186    
187     <p>
188     To create a filesystem on a partition or volume, there are tools available for
189     each possible filesystem:
190     </p>
191    
192     <table>
193     <tr>
194     <th>Filesystem</th>
195     <th>Creation Command</th>
196     </tr>
197     <tr>
198     <ti>ext2</ti>
199 swift 1.28 <ti><c>mkfs.ext2</c></ti>
200 swift 1.1 </tr>
201     <tr>
202     <ti>ext3</ti>
203 swift 1.28 <ti><c>mkfs.ext3</c></ti>
204     </tr>
205     <tr>
206     <ti>ext4</ti>
207     <ti><c>mkfs.ext4</c></ti>
208 swift 1.1 </tr>
209     <tr>
210     <ti>reiserfs</ti>
211     <ti><c>mkreiserfs</c></ti>
212     </tr>
213     <tr>
214     <ti>xfs</ti>
215     <ti><c>mkfs.xfs</c></ti>
216     </tr>
217     <tr>
218     <ti>jfs</ti>
219     <ti><c>mkfs.jfs</c></ti>
220     </tr>
221     </table>
222    
223     <p>
224 dertobi123 1.2 For instance, to have the boot partition (<path>/dev/sda2</path> in our
225     example) in ext2 and the root partition (<path>/dev/sda4</path> in our example)
226 swift 1.1 in ext3 (as in our example), you would use:
227     </p>
228    
229     <pre caption="Applying a filesystem on a partition">
230 swift 1.28 # <i>mkfs.ext2 /dev/sda2</i>
231     # <i>mkfs.ext3 /dev/sda4</i>
232 swift 1.1 </pre>
233    
234     <p>
235     Now create the filesystems on your newly created partitions (or logical
236     volumes).
237     </p>
238    
239     </body>
240     </subsection>
241     <subsection>
242     <title>Activating the Swap Partition</title>
243     <body>
244    
245     <p>
246     <c>mkswap</c> is the command that is used to initialize swap partitions:
247     </p>
248    
249     <pre caption="Creating a Swap signature">
250 dertobi123 1.2 # <i>mkswap /dev/sda3</i>
251 swift 1.1 </pre>
252    
253     <p>
254     To activate the swap partition, use <c>swapon</c>:
255     </p>
256    
257     <pre caption="Activating the swap partition">
258 dertobi123 1.2 # <i>swapon /dev/sda3</i>
259 swift 1.1 </pre>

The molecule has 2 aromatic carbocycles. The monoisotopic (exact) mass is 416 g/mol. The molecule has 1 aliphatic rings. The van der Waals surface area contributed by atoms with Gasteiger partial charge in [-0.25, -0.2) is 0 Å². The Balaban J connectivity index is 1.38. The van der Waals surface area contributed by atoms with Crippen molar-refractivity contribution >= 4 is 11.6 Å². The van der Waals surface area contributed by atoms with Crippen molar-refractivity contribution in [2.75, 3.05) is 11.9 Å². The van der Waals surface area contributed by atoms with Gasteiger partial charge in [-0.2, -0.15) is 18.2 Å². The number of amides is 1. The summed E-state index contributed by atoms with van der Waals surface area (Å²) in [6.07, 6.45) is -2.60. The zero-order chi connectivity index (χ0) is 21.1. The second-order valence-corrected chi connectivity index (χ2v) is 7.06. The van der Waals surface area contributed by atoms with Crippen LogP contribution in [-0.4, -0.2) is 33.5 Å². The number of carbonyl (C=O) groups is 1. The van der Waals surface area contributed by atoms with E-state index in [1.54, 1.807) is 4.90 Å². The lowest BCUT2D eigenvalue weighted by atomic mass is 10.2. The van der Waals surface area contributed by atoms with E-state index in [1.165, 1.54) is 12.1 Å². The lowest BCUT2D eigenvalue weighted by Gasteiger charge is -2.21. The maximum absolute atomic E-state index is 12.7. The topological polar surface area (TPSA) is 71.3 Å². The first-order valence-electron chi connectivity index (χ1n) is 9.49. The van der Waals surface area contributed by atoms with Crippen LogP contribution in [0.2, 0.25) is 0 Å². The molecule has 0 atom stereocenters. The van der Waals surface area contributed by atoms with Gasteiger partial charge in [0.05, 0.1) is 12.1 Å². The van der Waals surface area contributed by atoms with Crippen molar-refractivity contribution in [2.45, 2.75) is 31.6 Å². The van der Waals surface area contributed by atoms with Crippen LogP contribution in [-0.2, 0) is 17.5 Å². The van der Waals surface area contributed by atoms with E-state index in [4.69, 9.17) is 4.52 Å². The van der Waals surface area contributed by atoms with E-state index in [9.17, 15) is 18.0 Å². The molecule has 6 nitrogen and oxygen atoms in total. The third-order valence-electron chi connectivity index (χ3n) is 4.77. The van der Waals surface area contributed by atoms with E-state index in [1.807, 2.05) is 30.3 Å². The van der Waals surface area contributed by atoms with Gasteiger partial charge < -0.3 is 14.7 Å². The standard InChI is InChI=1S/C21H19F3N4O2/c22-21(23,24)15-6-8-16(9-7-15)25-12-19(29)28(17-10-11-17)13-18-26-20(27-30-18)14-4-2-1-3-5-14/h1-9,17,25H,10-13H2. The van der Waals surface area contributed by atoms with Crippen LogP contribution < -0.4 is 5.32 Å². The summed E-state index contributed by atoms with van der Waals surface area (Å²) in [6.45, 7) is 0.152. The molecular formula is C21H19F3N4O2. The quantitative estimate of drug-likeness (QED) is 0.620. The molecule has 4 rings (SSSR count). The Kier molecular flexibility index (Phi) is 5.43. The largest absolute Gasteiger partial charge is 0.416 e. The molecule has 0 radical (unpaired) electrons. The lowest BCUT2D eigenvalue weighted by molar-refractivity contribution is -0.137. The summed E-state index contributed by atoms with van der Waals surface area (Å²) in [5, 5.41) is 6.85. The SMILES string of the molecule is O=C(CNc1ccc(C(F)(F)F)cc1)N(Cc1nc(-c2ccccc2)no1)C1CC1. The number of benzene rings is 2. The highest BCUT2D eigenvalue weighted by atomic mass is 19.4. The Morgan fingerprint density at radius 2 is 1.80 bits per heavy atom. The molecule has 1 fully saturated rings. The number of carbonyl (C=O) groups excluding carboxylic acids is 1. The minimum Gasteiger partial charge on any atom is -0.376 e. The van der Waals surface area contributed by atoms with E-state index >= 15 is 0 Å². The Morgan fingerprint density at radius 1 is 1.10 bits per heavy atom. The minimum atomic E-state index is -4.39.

260    
261     <p>
262 swift 1.15 Create and activate the swap with the commands mentioned above.
263 swift 1.1 </p>
264    
265     </body>
266     </subsection>
267     </section>
268     <section>
269     <title>Mounting</title>
270     <body>
271    
272     <p>
273     Now that your partitions are initialized and are housing a filesystem, it is
274     time to mount those partitions. Use the <c>mount</c> command. Don't forget to
275     create the necessary mount directories for every partition you created. As an
276     example we mount the root and boot partition:
277     </p>
278    
279     <pre caption="Mounting partitions">
280 dertobi123 1.2 # <i>mount /dev/sda4 /mnt/gentoo</i>
281 swift 1.1 # <i>mkdir /mnt/gentoo/boot</i>
282 dertobi123 1.2 # <i>mount /dev/sda2 /mnt/gentoo/boot</i>
283 swift 1.1 </pre>
284    
285     <note>
286 neysx 1.18 If you want your <path>/tmp</path> to reside on a separate partition, be sure
287     to change its permissions after mounting: <c>chmod 1777 /mnt/gentoo/tmp</c>.
288     This also holds for <path>/var/tmp</path>.
289 swift 1.1 </note>
290    
291     <p>
292 neysx 1.18 We will also have to mount the proc filesystem (a virtual interface with the
293     kernel) on <path>/proc</path>. But first we will need to place our files on the
294     partitions.
295 swift 1.1 </p>
296    
297     <p>
298 swift 1.6 Continue with <uri link="?part=1&amp;chap=5">Installing the Gentoo
299 swift 1.1 Installation Files</uri>.
300     </p>
301    
302     </body>
303     </section>
304     </sections>